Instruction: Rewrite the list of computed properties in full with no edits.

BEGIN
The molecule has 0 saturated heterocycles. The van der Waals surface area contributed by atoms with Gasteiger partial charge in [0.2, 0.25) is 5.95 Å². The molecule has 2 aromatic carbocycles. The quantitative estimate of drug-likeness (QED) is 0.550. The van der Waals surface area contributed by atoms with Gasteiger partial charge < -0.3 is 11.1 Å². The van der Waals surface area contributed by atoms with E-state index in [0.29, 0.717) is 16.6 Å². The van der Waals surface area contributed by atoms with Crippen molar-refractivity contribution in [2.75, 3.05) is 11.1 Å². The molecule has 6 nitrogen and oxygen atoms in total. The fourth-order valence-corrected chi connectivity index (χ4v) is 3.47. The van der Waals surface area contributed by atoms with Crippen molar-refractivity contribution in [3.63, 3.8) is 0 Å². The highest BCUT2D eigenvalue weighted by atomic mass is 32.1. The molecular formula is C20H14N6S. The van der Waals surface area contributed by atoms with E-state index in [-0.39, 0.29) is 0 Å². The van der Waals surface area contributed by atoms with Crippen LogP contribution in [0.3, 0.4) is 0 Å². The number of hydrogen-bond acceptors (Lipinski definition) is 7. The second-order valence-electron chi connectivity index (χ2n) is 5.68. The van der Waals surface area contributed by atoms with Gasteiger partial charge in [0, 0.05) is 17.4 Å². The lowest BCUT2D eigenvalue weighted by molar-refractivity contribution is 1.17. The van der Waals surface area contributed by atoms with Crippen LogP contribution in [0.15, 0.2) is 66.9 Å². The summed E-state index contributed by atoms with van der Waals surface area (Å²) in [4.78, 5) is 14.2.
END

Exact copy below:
The molecule has 0 saturated heterocycles. The van der Waals surface area contributed by atoms with Gasteiger partial charge in [0.2, 0.25) is 5.95 Å². The molecule has 2 aromatic carbocycles. The quantitative estimate of drug-likeness (QED) is 0.550. The van der Waals surface area contributed by atoms with Gasteiger partial charge < -0.3 is 11.1 Å². The van der Waals surface area contributed by atoms with E-state index in [0.29, 0.717) is 16.6 Å². The van der Waals surface area contributed by atoms with Crippen molar-refractivity contribution in [2.75, 3.05) is 11.1 Å². The molecule has 6 nitrogen and oxygen atoms in total. The fourth-order valence-corrected chi connectivity index (χ4v) is 3.47. The van der Waals surface area contributed by atoms with Crippen molar-refractivity contribution in [3.63, 3.8) is 0 Å². The highest BCUT2D eigenvalue weighted by atomic mass is 32.1. The molecular formula is C20H14N6S. The van der Waals surface area contributed by atoms with E-state index in [-0.39, 0.29) is 0 Å². The van der Waals surface area contributed by atoms with Crippen LogP contribution in [0.3, 0.4) is 0 Å². The number of hydrogen-bond acceptors (Lipinski definition) is 7. The second-order valence-electron chi connectivity index (χ2n) is 5.68. The van der Waals surface area contributed by atoms with Gasteiger partial charge in [0, 0.05) is 17.4 Å². The lowest BCUT2D eigenvalue weighted by molar-refractivity contribution is 1.17. The van der Waals surface area contributed by atoms with Crippen LogP contribution in [0.15, 0.2) is 66.9 Å². The summed E-state index contributed by atoms with van der Waals surface area (Å²) in [4.78, 5) is 14.2.